This spring will be a great time to buy

This spring will be a great time to buy
This spring will be a great time to buy

A sharp lift in supply and the opportunity to lock in rates for an extended period means this spring will be a great time to buy.  

There’s a certain rhythm and flow to Melbourne’s social, sporting and cultural life and this is reflected in our residential property market.

Activity levels, auction clearance rates and price growth are influenced by what pre-occupies vendors and purchasers at various times of the year.  

These factors are so deeply ingrained that you can pretty much set your calendar by them.

The trick is to understand that the behaviour of vendors and purchasers is influenced by different things, so the two groups don’t move in synch. This means there are better times of the year to buy, and better times to sell—but they’re the opposite of what you may think.  

Melbourne’s property market calendar kicks off in January–February, when people have time to down tools, take stock and set goals for the coming year.

During this time, many Melburnians make a New Year’s resolution to upgrade or downsize their family home, or to buy an investment property. They begin entering the market in large numbers, hoping to get their purchase out of the way relatively quickly and avoid months of disheartening house-hunting.  

When they start searching, they find that there isn’t much to choose from. This is because would-be vendors are pre-occupied with re-establishing back-to-school and work routines.

They’re reluctant to take on the added burden of preparing and presenting their home for sale.

The resulting mismatch between purchaser and vendor behaviour creates an undersupply of property relative to demand.  

From March through to May, vendors are well into the swing of the year and are ready to put their homes on the market. The level of supply increases and becomes pretty much even with the level of demand from purchasers who couldn’t find what they wanted earlier in the year.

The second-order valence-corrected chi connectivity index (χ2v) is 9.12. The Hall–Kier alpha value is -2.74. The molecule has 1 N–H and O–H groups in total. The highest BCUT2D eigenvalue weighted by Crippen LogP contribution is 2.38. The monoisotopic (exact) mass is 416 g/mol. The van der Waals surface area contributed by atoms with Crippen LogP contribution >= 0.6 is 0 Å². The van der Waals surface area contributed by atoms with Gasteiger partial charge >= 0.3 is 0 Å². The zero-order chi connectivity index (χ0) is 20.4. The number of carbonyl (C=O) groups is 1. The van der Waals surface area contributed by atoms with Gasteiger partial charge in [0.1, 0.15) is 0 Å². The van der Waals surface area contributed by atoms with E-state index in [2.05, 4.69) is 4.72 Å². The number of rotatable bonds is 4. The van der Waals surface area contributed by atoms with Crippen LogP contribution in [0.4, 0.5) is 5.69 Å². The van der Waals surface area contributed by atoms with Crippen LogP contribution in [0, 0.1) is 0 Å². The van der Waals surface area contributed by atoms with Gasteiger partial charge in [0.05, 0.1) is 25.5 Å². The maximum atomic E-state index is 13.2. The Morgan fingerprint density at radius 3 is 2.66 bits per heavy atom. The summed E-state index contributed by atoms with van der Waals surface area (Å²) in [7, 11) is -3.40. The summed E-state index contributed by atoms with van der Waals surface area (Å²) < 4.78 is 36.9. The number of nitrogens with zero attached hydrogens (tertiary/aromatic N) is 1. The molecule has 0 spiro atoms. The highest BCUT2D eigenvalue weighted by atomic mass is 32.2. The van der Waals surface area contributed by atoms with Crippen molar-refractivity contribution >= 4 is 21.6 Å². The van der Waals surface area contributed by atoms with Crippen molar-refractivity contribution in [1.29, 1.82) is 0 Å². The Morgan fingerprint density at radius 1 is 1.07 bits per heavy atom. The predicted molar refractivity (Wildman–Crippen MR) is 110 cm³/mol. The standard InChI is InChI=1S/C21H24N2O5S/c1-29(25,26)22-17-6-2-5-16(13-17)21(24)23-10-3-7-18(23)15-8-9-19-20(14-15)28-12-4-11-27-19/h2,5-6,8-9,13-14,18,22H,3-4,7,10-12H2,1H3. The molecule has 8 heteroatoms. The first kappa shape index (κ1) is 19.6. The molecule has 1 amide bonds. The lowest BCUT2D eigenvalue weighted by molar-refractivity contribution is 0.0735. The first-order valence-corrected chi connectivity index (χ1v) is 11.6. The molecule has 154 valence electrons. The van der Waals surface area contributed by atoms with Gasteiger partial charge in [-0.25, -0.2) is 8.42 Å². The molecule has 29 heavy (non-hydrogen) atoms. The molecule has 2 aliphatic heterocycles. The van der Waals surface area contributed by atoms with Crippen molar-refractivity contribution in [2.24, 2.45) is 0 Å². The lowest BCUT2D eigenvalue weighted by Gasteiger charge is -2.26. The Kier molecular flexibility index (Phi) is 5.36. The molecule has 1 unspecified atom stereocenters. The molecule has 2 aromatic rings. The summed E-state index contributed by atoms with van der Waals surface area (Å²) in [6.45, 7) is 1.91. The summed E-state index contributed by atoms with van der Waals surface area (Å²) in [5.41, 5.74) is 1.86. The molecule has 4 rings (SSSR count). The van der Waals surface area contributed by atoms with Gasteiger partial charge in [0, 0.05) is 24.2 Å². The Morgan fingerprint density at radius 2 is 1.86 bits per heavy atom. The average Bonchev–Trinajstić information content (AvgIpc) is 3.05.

Then comes winter.

From June to August, the level of demand stays consistent as purchasers continue their search.

However, the level of supply drops significantly, because vendors stay out of the market in the mistaken belief that people don’t want to buy in winter. In the inner and middle suburbs, where auctions make up a substantial proportion of property transactions, supply can fall by as much as 50%.

Buyers who have been in the market since early in the year become increasingly frustrated.

When an opportunity presents itself from amongst the limited choices available, they are inclined to pay more to secure a property they really like, or to buy a home they’re not overly keen on, simply because they’re tired of looking.  

As a consequence, property prices rise—meaning that vendors who are savvy enough to go against the wider convention and put their homes on the market during winter stand a good chance of achieving a strong result.  

Once spring rolls around, the behaviour of purchasers and vendors shifts again, and so does the balance between supply and demand.

With warmer weather and the ability to show off blooming gardens, vendors believe more buyers will be searching. They reason that it’s a better time to sell, so the level of supply increases.

In reality, demand from buyers doesn’t increase significantly. Yes, some purchasers begin searching in the warmer weather. However, many are pre-occupied by their children’s school exams, major sporting events and the like, so most enter the market at the beginning of the year.  

At this point, supply and demand become more evenly matched once again, and price growth tends to moderate. In the coming weeks auction levels will increase dramatically and we will see some weekends where over 1,000 properties go under the hammer.  

Purchasers will not only have the luxury of choice this spring but they will also be able to lock in their interest rate at incredibly low levels.

Spring is only four weeks away so now is the time to get prepared so you are in a position to move when the right opportunity when it presents it’s self.  

MARK ARMSTRONG is a director of ratemyagent.com.au, Australia’s number one real estate agent rating website.

This article was originally published on Property Observer in July 2013.

 

 

Mark Armstrong

Mark Armstrong

Mark Armstrong is a director of ratemyagent.com.au, Australia's number one real estate agent rating website.

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